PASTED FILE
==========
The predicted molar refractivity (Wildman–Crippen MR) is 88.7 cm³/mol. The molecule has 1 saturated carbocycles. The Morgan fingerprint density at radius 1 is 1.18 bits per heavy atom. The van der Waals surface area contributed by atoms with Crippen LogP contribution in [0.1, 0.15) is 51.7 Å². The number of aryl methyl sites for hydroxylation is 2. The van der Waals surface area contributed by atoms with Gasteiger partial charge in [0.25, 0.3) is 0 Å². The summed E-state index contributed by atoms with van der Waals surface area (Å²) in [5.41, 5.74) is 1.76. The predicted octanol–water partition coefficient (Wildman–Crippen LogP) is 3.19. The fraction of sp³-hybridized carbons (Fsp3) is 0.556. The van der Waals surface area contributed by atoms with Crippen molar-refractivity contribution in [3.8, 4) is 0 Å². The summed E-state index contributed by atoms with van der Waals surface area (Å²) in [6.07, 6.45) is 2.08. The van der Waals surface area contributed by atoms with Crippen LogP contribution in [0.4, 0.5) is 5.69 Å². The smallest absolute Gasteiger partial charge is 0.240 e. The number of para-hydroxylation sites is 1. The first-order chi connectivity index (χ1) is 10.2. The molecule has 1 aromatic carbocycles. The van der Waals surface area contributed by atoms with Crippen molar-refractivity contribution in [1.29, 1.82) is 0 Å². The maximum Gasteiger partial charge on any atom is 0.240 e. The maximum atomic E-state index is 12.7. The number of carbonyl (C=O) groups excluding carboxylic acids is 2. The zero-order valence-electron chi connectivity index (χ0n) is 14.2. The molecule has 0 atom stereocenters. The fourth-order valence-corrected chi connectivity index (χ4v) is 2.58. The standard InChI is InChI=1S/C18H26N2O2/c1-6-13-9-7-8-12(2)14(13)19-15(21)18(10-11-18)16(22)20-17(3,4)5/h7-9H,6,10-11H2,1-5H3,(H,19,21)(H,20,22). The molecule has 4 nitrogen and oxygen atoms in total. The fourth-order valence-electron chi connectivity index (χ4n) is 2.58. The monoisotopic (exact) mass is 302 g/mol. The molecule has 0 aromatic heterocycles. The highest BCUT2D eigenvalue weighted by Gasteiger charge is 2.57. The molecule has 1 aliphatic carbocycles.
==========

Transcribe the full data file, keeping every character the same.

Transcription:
The predicted molar refractivity (Wildman–Crippen MR) is 88.7 cm³/mol. The molecule has 1 saturated carbocycles. The Morgan fingerprint density at radius 1 is 1.18 bits per heavy atom. The van der Waals surface area contributed by atoms with Crippen LogP contribution in [0.1, 0.15) is 51.7 Å². The number of aryl methyl sites for hydroxylation is 2. The van der Waals surface area contributed by atoms with Gasteiger partial charge in [0.25, 0.3) is 0 Å². The summed E-state index contributed by atoms with van der Waals surface area (Å²) in [5.41, 5.74) is 1.76. The predicted octanol–water partition coefficient (Wildman–Crippen LogP) is 3.19. The fraction of sp³-hybridized carbons (Fsp3) is 0.556. The van der Waals surface area contributed by atoms with Crippen molar-refractivity contribution in [3.8, 4) is 0 Å². The summed E-state index contributed by atoms with van der Waals surface area (Å²) in [6.07, 6.45) is 2.08. The van der Waals surface area contributed by atoms with Crippen LogP contribution in [0.4, 0.5) is 5.69 Å². The smallest absolute Gasteiger partial charge is 0.240 e. The number of para-hydroxylation sites is 1. The first-order chi connectivity index (χ1) is 10.2. The molecule has 1 aromatic carbocycles. The van der Waals surface area contributed by atoms with Crippen molar-refractivity contribution in [1.29, 1.82) is 0 Å². The maximum Gasteiger partial charge on any atom is 0.240 e. The maximum atomic E-state index is 12.7. The number of carbonyl (C=O) groups excluding carboxylic acids is 2. The zero-order valence-electron chi connectivity index (χ0n) is 14.2. The molecule has 0 atom stereocenters. The fourth-order valence-corrected chi connectivity index (χ4v) is 2.58. The standard InChI is InChI=1S/C18H26N2O2/c1-6-13-9-7-8-12(2)14(13)19-15(21)18(10-11-18)16(22)20-17(3,4)5/h7-9H,6,10-11H2,1-5H3,(H,19,21)(H,20,22). The molecule has 4 nitrogen and oxygen atoms in total. The fourth-order valence-electron chi connectivity index (χ4n) is 2.58. The monoisotopic (exact) mass is 302 g/mol. The molecule has 0 aromatic heterocycles. The highest BCUT2D eigenvalue weighted by Gasteiger charge is 2.57. The molecule has 1 aliphatic carbocycles.